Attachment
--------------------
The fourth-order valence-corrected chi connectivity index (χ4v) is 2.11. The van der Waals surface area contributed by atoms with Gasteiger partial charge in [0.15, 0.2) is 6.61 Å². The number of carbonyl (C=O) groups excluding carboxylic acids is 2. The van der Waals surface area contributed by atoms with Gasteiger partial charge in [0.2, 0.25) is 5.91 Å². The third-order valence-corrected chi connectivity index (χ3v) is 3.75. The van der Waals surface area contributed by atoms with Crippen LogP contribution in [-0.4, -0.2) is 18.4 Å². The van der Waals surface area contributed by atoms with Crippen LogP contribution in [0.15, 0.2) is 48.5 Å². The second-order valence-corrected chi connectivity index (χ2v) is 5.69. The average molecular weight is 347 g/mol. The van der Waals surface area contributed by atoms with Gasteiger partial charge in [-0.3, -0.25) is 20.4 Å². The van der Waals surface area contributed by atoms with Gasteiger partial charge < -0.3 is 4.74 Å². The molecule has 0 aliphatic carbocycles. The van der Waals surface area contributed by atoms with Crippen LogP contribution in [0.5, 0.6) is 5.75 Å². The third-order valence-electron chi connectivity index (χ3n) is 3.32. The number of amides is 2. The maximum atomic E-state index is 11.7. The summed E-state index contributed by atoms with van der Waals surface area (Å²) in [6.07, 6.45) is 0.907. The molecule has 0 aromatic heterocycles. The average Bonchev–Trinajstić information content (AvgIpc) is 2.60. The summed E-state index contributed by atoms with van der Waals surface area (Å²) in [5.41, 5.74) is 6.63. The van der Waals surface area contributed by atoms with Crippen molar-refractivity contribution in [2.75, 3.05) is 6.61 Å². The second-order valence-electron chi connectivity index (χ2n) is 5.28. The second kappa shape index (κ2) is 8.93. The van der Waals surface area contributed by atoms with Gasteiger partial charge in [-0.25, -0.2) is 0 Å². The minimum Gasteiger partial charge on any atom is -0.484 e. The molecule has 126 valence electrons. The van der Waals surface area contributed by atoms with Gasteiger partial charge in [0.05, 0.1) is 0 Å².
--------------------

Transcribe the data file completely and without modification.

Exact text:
The fourth-order valence-corrected chi connectivity index (χ4v) is 2.11. The van der Waals surface area contributed by atoms with Gasteiger partial charge in [0.15, 0.2) is 6.61 Å². The number of carbonyl (C=O) groups excluding carboxylic acids is 2. The van der Waals surface area contributed by atoms with Gasteiger partial charge in [0.2, 0.25) is 5.91 Å². The third-order valence-corrected chi connectivity index (χ3v) is 3.75. The van der Waals surface area contributed by atoms with Crippen LogP contribution in [-0.4, -0.2) is 18.4 Å². The van der Waals surface area contributed by atoms with Crippen LogP contribution in [0.15, 0.2) is 48.5 Å². The second-order valence-corrected chi connectivity index (χ2v) is 5.69. The average molecular weight is 347 g/mol. The van der Waals surface area contributed by atoms with Gasteiger partial charge in [-0.3, -0.25) is 20.4 Å². The van der Waals surface area contributed by atoms with Gasteiger partial charge < -0.3 is 4.74 Å². The molecule has 0 aliphatic carbocycles. The van der Waals surface area contributed by atoms with Crippen LogP contribution in [0.5, 0.6) is 5.75 Å². The third-order valence-electron chi connectivity index (χ3n) is 3.32. The number of amides is 2. The maximum atomic E-state index is 11.7. The summed E-state index contributed by atoms with van der Waals surface area (Å²) in [6.07, 6.45) is 0.907. The molecule has 0 aromatic heterocycles. The average Bonchev–Trinajstić information content (AvgIpc) is 2.60. The summed E-state index contributed by atoms with van der Waals surface area (Å²) in [5.41, 5.74) is 6.63. The van der Waals surface area contributed by atoms with Crippen molar-refractivity contribution in [2.75, 3.05) is 6.61 Å². The second-order valence-electron chi connectivity index (χ2n) is 5.28. The second kappa shape index (κ2) is 8.93. The van der Waals surface area contributed by atoms with Gasteiger partial charge in [-0.25, -0.2) is 0 Å². The minimum Gasteiger partial charge on any atom is -0.484 e. The molecule has 126 valence electrons. The van der Waals surface area contributed by atoms with Gasteiger partial charge in [0.05, 0.1) is 0 Å².